Blog right triangle Employers – want to have a wildly successful youth apprenticeship program?
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Employers – want to have a wildly successful youth apprenticeship program?

CareerWise provides consulting, technical assistance, and technology support to 300+ employers in six regions through six affiliates and partners embarking on youth apprenticeship across the country.  Drawing from experience in Colorado, our network has evolved to include insights from multiple partners across the nation.  

In a recent series of interviews with eight employers managing substantial cohorts (10-50/per cohort) of youth and young adult apprentices, CareerWise identified keys to success and insights employers wished they had known beforehand. Discover what works, what doesn’t, and how CareerWise can help tailor our model to your community’s needs within the broader educational, economic, and political context. Discover five promising practices for implementing youth apprenticeship based on the expertise of key CareerWise employer partners.

Five “must do’s” for employers to have a successful youth apprenticeship program

Garner company wide, and company deep, buy-in

Employers universally agreed that buy-in for hiring youth needs to be cultivated and communicated at all levels of the organization, and over time (not just at the beginning).  C-Suite, human resources, learning and development, department heads with talent needs, and most of all, potential supervisors, should know about the employer’s “why” for hiring youth as well as how the program works.  Ongoing communication throughout the apprenticeship journey is key to sustaining the program and, ultimately, getting the return on investment that employers are looking for through converting their apprentices into full time employees. Companies who skip this step, or volun-tell supervisors,have lower apprentice retention and conversion rates.

Designate internal capacity to manage youth apprenticeship

Employers who participated in our research interviews highly recommend building strong internal capacity to manage program details, especially if employers are onboarding larger youth apprentice cohorts (10+) at a time.  Ideally, this person would have experience working with youth development and program management.  Employers who didn’t do this from the start eventually ended up hiring a part-time person (if not a small staff, depending on apprentice cohort sizes), focused on program management, to ensure more successful outcomes for apprentices, and therefore, maximize return on investment for their organization.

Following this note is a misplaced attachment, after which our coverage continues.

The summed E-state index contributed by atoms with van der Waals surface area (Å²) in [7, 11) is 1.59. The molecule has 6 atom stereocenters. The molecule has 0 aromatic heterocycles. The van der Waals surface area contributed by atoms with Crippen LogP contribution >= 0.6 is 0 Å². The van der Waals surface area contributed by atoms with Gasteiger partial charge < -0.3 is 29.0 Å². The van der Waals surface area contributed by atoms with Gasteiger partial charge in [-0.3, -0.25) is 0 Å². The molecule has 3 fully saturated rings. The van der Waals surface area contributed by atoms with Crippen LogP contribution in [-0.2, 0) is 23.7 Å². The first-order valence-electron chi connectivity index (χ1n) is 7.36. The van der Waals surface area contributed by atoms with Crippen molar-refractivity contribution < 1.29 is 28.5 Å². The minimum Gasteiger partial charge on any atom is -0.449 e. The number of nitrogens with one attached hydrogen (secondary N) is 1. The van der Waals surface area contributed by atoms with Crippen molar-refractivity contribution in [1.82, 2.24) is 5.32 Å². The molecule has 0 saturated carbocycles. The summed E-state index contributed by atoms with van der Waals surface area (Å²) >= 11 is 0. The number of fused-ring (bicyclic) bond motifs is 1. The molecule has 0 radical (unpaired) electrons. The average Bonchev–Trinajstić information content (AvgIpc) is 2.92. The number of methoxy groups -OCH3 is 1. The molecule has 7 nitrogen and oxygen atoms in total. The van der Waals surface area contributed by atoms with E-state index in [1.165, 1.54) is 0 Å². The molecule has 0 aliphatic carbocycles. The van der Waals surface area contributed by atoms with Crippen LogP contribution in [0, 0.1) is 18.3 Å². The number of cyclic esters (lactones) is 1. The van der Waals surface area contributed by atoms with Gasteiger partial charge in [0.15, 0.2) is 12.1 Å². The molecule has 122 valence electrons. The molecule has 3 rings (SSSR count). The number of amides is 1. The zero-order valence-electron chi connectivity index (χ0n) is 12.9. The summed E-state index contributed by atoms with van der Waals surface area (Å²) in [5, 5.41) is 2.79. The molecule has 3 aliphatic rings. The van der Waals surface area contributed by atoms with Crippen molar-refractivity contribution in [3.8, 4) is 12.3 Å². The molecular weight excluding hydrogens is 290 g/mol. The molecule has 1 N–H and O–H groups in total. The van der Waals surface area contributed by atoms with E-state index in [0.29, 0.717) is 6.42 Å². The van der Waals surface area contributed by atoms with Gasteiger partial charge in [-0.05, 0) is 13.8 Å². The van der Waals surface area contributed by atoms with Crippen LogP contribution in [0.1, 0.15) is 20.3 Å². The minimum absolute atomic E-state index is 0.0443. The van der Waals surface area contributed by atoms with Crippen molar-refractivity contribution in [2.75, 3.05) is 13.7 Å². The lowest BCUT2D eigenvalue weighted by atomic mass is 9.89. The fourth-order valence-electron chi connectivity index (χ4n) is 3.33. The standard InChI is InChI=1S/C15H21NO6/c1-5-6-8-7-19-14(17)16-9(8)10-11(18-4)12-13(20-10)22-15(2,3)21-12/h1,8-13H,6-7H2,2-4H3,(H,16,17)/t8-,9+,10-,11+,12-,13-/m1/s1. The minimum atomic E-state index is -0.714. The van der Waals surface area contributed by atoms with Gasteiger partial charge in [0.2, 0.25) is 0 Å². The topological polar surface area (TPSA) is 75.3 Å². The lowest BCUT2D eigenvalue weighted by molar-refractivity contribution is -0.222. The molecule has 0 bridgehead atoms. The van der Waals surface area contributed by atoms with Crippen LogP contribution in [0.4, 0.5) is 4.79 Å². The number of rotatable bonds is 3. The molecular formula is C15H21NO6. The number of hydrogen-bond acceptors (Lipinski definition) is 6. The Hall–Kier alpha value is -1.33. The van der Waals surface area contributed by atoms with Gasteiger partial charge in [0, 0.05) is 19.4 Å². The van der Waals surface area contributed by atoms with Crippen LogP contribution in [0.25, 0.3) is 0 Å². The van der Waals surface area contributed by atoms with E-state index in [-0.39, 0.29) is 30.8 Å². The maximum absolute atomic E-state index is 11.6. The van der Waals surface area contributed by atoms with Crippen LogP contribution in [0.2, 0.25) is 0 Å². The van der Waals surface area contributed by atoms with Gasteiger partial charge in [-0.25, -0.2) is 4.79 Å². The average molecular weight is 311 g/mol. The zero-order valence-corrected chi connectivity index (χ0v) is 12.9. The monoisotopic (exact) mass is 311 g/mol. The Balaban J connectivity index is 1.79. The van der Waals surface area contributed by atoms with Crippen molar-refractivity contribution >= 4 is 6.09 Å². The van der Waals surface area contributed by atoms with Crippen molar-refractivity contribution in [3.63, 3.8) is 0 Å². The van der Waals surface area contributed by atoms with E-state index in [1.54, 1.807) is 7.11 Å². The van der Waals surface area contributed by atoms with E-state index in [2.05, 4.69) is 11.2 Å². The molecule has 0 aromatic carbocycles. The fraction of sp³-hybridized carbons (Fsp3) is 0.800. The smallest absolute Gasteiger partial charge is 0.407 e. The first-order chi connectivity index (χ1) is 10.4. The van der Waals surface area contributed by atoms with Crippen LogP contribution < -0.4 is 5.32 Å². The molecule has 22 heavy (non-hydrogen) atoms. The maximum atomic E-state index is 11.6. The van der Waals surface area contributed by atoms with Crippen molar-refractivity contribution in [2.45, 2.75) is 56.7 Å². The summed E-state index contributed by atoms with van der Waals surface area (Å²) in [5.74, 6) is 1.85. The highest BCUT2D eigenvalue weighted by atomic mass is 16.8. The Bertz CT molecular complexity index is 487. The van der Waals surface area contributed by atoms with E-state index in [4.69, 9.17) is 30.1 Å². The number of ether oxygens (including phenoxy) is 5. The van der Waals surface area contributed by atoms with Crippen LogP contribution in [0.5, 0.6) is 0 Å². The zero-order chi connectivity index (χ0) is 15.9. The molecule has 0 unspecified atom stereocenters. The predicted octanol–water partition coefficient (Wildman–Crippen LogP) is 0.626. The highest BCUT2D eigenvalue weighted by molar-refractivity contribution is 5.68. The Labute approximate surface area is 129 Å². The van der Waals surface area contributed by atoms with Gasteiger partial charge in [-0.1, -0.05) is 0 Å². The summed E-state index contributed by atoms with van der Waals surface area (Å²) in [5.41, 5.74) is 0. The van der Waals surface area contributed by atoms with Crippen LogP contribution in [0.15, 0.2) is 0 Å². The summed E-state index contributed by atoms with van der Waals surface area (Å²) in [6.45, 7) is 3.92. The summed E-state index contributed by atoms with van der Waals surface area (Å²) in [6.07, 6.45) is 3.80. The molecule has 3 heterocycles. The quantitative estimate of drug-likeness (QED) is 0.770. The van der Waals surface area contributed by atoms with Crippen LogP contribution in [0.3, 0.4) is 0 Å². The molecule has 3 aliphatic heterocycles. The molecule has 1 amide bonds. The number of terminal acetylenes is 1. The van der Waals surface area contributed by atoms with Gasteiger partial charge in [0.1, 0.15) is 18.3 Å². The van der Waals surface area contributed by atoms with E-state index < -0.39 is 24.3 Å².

Provide supervisors with choice, support, and training for success in working with youth 

Across the board, employers endorsed choosing motivated supervisors who WANT to participate, WANT to mentor and train a young person, and WANT to hone their skills as a manager.  Supervisors who were “assigned” a youth apprentice, who had little to no say in the process or interviewing the candidates they might work with, were often unhappy and did not provide apprentices with the highest quality training or mentoring – which directly correlated to poor apprentice retention and conversion.  Interviewed employers realized, often in hindsight , that even experienced supervisors want and need different training and resources in order to be most effective with youth.  Recommendations include providing youth development training both before and during the apprenticeship, as well as setting up supervisor peer groups to leverage and share learnings, struggles across departments, companies and industries.  

Map and scaffold apprentice related technical instruction (RTI) and training before hiring

Employers in the CareerWise network and beyond collaborate with key education and training providers and subject matter experts to identify necessary internal and external training needed to quickly upskill youth. This training map helps bridge the skill gap between high school learning and becoming an entry level employee before hired apprentices start work, allowing a clear roadmap to follow. Some employers adapt existing internal training for adults and slow it down for youth. Other employers partner with local community colleges to create front-loaded, occupation-specific, stackable one-year certificates or two-year associate degrees that directly relate to industry occupations. 

Anticipate potential structural, procedural and cultural changes

Adding youth who have little to no previous professional work experience to an adult-oriented organization can be a big change for everyone – not just apprentices’ direct supervisors.  Embrace a growth mindset around potentially adapting current policies and procedures to accommodate part-time youth employees as well as creating new structures such as apprentice peer groups to boost apprentice success and retention.  

Hiring motivated high school students can be a shot of youthful energy and motivation for a supervisor, a team, a department and even an entire organization, if approached with strategic thinking and tips from experienced employers.

Set your organization up for success as it implements youth apprenticeship by following these recommendations from employers like you!